I don't agree about slenderman as an embodiment of fear of the unknown, as he is actually the opposite of that. He's popular, because he is a familiar figure, like a bad guy who appears in many episodes of some tv show, and who has as much fans as the main characters. As for the fear of the unknown, I think it was better portrayed in Ghastly Tales's Bedtime, where the monster is not even identified by any kind of name.

I wouldn't try to use any literature to interpret the society mostly because everyone reads the stories in his own way, and the closest thing to some sort of analysis would be analyzing yourself while reading a story. What scared me? What annoyed me? etc.

Re: The Psychology of Creepypasta and the Mythos Spawned

Mon Jul 08, 2013 7:25 pm

That's some deep **** right thurr, Lambert.

One thing that jumped to my mind when you started talking about the website as a reflection of society: to be a reflection of an entire society everyone in the society would have to be using it, or else it's not a complete reflection, is it? While creepypasta is popular enough, I don't think I've ever run into anybody in my life face-to-face who knows what it is.

Second, the readers and writers of the site and of this forum I believe come from all over the place, not from any one country, so while the language we all communicate in is English, we're not all from the same "society" to begin with.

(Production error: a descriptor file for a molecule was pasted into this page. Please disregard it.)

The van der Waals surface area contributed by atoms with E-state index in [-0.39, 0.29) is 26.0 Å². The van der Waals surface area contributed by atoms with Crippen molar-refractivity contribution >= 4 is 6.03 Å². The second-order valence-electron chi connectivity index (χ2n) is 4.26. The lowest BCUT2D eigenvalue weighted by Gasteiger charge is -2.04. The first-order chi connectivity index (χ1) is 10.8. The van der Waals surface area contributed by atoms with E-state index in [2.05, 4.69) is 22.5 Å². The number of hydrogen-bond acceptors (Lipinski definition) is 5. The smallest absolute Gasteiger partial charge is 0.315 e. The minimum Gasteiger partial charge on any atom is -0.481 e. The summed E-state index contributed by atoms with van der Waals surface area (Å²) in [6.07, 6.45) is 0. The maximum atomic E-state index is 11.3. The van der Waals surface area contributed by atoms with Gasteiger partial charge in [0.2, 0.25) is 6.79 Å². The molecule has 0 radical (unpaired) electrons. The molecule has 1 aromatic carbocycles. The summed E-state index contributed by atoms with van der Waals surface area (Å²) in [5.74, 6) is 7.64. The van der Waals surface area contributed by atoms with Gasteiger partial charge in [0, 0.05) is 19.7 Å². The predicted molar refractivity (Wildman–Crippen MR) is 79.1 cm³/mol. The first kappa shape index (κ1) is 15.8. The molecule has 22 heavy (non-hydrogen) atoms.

I guess what I'm trying to say is that rather than reflecting a change in society, creepypasta just created a place for people who were already into the paranormal and disturbing. The people who use the site liked creepy stuff to begin with, and maybe just didn't have a place to share it till now.

In your case, where your writing became your release of negative feelings, I think you are far from alone. The psychologist Stanley Rachman conducted a study on intrusive thoughts (random thoughts about violence and aggression) and concluded "intrusive thoughts have almost always been a part of the human condition."

So are we a reflection of society? I would say no. Are we a group of slightly crazy people from all over the world who enjoy reading messed up fictional stories? Probably. We just get a release (fellas) of our negative feelings from reading and writing scary literature instead of...playing golf or something.

Re: The Psychology of Creepypasta and the Mythos Spawned

Wed Oct 30, 2013 6:35 am

I have an inexplicable feeling of sadness right now but I want this thread revived. I became very curious and found myself having questions about Creepypasta and me.

I write to release stress, and I could pretty much relate on certain points in this thread. I shift the involved things that are troubling me in a metaphorical parallel universe, like shall we say, something that rips the face of vain people. People around me view me as disturbed in the world of words but I don't think there is really a problem with that. You're not reading too much yourself, you just thought too much to the point that you are now aware of this strange pasta phenomenon and finding people who share the same thoughts.

I hope you can read this, Lambert. A slender hand is reaching out for you (not the pasta one, mine).

Re: The Psychology of Creepypasta and the Mythos Spawned

Mon Jan 23, 2017 8:24 am

I think the design that you think it was right in a way.